Robert Emde argues that psychoanalysis is a developmental discipline that is well suited to add value to prevention science as, while it gives prominence to early experience it also assists parents and grandparents, in addition to children, in developmental adaptations. It promotes adaptive individual pathways in the midst of complexity.
Sigmund Freud’s developmental framework and the work of other early pioneers contributed to the development of preventative interventions. Anna Freud initiated interventions with war orphans. Erik Erikson made an important contribution around the importance of culture and the social world to health throughout the lifespan. Rene Spitz, Margaret Mahler, Donal Winnicott, Selma Fraiberg and John Bowlby all made significant contributions too. There are opportunities for psychoanalytic work in applying scientific knowledge to developing individuals, family relationships, parenting and intervention programmes.
Marianne Leuzinger-Bohler makes the point that psychoanalytic research has long been concerned with the search for the roots of psychopathology and disorders and understanding to what extent these disturbances can be avoided through adequate early parenting. A feature of early prevention projects has been ‘outreaching psychoanalysis’ in which therapists concerned with at risk children are working with parents and teachers in Kindergartens and educational settings.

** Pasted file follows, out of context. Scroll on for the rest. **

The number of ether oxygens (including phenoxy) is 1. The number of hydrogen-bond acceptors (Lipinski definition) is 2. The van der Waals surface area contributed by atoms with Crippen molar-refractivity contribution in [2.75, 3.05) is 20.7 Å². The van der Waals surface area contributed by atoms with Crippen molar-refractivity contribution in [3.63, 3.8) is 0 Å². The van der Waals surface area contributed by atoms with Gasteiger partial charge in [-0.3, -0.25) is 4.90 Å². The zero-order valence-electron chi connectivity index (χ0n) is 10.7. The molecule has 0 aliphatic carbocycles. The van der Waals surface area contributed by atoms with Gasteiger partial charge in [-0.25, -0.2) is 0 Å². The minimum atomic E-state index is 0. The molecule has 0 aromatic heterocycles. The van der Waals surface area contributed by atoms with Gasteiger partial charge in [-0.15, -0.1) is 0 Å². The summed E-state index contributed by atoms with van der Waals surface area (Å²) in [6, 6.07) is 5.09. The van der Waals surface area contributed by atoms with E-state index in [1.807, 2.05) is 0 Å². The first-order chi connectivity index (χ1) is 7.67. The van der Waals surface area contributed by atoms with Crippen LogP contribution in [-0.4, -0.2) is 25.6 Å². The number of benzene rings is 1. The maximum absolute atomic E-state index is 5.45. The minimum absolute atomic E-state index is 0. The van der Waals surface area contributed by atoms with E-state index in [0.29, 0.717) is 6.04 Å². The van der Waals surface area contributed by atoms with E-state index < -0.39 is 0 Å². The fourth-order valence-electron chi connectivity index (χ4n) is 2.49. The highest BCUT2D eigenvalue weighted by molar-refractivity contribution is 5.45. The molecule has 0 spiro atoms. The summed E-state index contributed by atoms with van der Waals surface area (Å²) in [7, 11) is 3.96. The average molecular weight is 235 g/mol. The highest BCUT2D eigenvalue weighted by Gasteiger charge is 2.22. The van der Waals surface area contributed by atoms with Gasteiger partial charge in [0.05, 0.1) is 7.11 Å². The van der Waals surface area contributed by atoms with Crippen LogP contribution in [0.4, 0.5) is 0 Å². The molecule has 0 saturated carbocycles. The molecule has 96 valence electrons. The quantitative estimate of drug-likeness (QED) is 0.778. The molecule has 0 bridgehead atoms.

Psychoanalysis has improved the lives of individuals for over one hundred years. However, the potential for psychoanalysis to enhance cultural evolution has not been realised. This goal could be achieved by employing psychoanalysis in the service of prevention if it can be made ‘exportable’, ‘user-friendly’, and accessible to large parts of the population. PATHS is one such application which is used as a developmentally-based curriculum for teachers to use in classrooms throughout the primary school years, that supports children’s social and emotional development.
The psychoanalyst Selma Fraiberg is the mother of the discipline of infant mental health, writes Claudia Gold. In a paper called ‘Ghosts in the Nursery’, Fraiberg and colleagues wrote about the first infant mental health programme in which a staff of social workers and psychologists visited the homes of mothers who had been abused. The staff formed close relationships with these mothers providing an environment of support and understanding while these mothers were interacting with their children. This led to an improvement of the parenting practices of these mothers. It was identified that the most important part of this intervention was the relationship between the person intervening and the mother. However, it was not designed to be therapy for the mother but rather the aim was to help the mother connect with her child. In infant mental health, the ‘patient’ is the relationship rather than the child or the mother. The problem is identified as being between the child and the caregiver. This results in the parent being an integral part of the treatment while the clinician is able to experience the relationship and note how the parent and child regulate and dysregulate each other.